The following command will output a few pieces of important information, which we will need to make note of:

show master status; 

The output will looking similiar to the following, and will have two pieces of critical information:

| File             | Position | Binlog_Do_DB | Binlog_Ignore_DB |
| mysql-bin.000001 |      107 | example      |                  |
1 row in set (0.00 sec)

We need to make a note of the file and position which will be used in the next step.

Step 2 - Install and Configure MySQL on Server D

We need to repeat the same steps that we followed on Server C. First we need to install it, which we can do with the following command:

sudo apt-get install mysql-server mysql-client

Once the two packages are properly installed, we need to configure it in much the same way as we configured Server C. We will start by editing the /etc/mysql/my.cnf file.

sudo nano /etc/mysql/my.cnf

We need to change the same four lines in the configuration file as we changed earlier.

The defaults are listed below, followed by the changes we need to make.

#server-id              = 1
#log_bin                = /var/log/mysql/mysql-bin.log
#binlog_do_db           = include_database_name
bind-address            =

We need to change these four lines to match the lines below. Please note, that unlike Server C, the server-id for Server D cannot be set to 1.

server-id              = 2
log_bin                = /var/log/mysql/mysql-bin.log
binlog_do_db           = example
# bind-address            =

After you save and quit that file, you need to restart mysql:

sudo service mysql restart

It is time to go into the mysql shell and set some more configuration options.

mysql -u root -p 

First, just as on Server C, we are going to create the pseudo-user which will be responsible for the replication. Replace “password” with the password you wish to use.

create user 'replicator'@'%' identified by 'password'; 

Next, we need to create the database that we are going to replicate across our VPS.

create database example; 

And we need to give our newly created ‘replication’ user permissions to replicate it.

grant replication slave on *.* to 'replicator'@'%';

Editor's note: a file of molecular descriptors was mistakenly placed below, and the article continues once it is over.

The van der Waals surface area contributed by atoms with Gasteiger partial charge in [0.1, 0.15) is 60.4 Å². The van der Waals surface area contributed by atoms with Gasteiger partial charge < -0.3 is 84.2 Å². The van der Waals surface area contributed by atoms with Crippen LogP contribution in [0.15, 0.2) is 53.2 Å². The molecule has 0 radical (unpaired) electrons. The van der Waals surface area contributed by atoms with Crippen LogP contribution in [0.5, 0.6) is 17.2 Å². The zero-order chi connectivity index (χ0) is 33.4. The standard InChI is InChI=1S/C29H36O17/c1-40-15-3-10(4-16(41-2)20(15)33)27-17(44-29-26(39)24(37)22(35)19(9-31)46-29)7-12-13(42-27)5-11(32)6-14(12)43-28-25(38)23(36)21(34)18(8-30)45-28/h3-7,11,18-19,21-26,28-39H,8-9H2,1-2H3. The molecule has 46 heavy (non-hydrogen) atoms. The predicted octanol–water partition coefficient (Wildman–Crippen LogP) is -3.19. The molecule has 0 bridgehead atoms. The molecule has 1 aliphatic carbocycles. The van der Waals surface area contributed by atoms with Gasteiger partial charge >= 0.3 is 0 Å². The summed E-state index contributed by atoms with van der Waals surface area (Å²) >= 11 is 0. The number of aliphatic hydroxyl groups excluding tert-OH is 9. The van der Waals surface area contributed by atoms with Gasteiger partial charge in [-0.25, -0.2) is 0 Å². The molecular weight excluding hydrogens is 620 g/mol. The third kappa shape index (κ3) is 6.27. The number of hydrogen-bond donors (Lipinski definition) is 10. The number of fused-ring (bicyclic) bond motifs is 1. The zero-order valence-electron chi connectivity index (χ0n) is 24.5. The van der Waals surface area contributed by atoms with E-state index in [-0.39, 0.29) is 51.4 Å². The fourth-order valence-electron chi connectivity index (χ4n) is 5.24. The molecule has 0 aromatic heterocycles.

The next step involves taking the information that we took a note of earlier and applying it to our mysql instance. This will allow replication to begin. The following should be typed at the mysql shell:

slave stop; 
CHANGE MASTER TO MASTER_HOST = '', MASTER_USER = 'replicator', MASTER_PASSWORD = 'password', MASTER_LOG_FILE = 'mysql-bin.000001', MASTER_LOG_POS = 107; 
slave start; 

You need to replace ‘password’ with the password that you have chosen for replication. Your values for MASTER_LOG_FILE and MASTER_LOG_POS may differ than those above. You should copy the values that “SHOW MASTER STATUS” returns on Server C.

The last thing we have to do before we complete the mysql master-master replication is to make note of the master log file and position to use to replicate in the other direction (from Server D to Server C).

We can do that by typing the following:


The output will look similiar to the following:

| File             | Position | Binlog_Do_DB | Binlog_Ignore_DB |
| mysql-bin.000004 |      107 | example      |                  |
1 row in set (0.00 sec)

Take note of the file and position, as we will have to enter those on server C, to complete the two-way replication.

The next step will explain how to do that.

Step 3 - Completing Replication on Server C

Back on Server C, we need to finish configuring replication on the command line. Running this command will replicate all data from Server D.

slave stop; 
CHANGE MASTER TO MASTER_HOST = '', MASTER_USER = 'replicator', MASTER_PASSWORD = 'password', MASTER_LOG_FILE = 'mysql-bin.000004', MASTER_LOG_POS = 107; 
slave start; 

Keep in mind that your values may differ from those above. Please also replace the value of MASTER_PASSWORD with the password you created when setting up the replication user.

The output will look similiar to the following:

Query OK, 0 rows affected (0.01 sec)

The last thing to do is to test that replication is working on both VPS. The last step will explain an easy way to test this configuration.

Step 4 - Testing Master-Master Replication